Nobody likes mold, but unlike what you’d find on your bathroom sink or the old strawberries in your refrigerator, cannabis mold can be deadly and remains to be a significant threat. There are two types of mold commonly found in cannabis; Botrytis cinereal or “bud rot” (grows inside the plant during the growth cycle) and Aspergillus (affects cannabis plants during storage). Bud rot spreads quickly and can destroy your crop in a matter of days. Conversely, Aspergillus can result in harmful infections and developmental of aspergilloma, which can cause a cough, severe hemoptysis and fatigue, or pulmonary aspergillosis, which can be very damaging to the lungs and can wreak havoc on smokers with weakened immune systems. It is capable of causing death if not treated properly. To protect consumers, cannabis with mold should be disposed of in its entirety.
Here are a few things that can help you avoid moldy weed.
To beat this killer growth, buy strains suitable for your region and those that have high resistance. This may include pineapple express, satori, cannatonic, and hashberry. Learn the details of the strain and experiment with new types in small quantities. Refrain from planting risky strains.
Since mold thrives in humid and low temperatures, it’s important to ensure that your cannabis is kept in cool, dry storage containers. This may be a little complicated if you operate in a humid environment. You’ll want to consider using airtight, food-grade desiccant packages. These packets keep humidity low and regulate relative humidity. If you’re a grower, make sure that your garden is clean, well ventilated, and dry. Do not to give your plants too much water.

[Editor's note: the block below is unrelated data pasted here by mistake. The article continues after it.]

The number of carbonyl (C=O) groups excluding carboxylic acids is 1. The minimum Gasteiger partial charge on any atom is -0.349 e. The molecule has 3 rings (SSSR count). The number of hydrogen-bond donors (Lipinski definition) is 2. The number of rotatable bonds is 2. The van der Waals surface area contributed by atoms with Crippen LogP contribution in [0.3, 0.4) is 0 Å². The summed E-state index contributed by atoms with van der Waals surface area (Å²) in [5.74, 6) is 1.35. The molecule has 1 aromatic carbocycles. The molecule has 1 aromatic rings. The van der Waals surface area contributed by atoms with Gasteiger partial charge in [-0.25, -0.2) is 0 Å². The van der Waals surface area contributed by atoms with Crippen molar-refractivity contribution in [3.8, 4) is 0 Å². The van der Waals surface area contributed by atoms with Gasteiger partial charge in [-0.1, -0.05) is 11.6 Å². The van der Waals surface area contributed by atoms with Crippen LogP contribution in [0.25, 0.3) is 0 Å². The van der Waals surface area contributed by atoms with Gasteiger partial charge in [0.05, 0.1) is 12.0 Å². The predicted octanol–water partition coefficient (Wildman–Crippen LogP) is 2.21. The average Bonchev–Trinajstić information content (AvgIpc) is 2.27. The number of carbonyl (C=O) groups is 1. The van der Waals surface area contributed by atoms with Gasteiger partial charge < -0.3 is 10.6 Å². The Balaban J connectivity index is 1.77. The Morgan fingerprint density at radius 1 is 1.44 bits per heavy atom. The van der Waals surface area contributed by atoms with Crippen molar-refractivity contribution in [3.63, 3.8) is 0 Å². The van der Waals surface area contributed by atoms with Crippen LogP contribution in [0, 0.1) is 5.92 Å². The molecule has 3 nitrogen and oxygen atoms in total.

If you plant outdoors, let it be in a place where your plants will feel a breeze, get enough sunlight, and are protected from rain. Give your plants a shake each morning if you live in a region where dew is common. After packaging, keep your product away from direct sunlight.
You know that a sample of cannabis provided by state-certified dealers has to be tested and regulated by California cannabis testing labs. Improper cannabis microbial testing could bring false information about the presence of bud rot, and you may not really know if the plant is infected. So, if you’re a farmer or distributor, check the test results to ensure whatever you sell to consumers is safe. This also helps you prevent the spread to uninfected plants.
Bud rot loves humidity. So, check your plants and products regularly to ensure that nothing new sprouts up. And if you’re not sure, contact CanMedLabs for all your cannabis testing and analysis needs.Image: Stokkete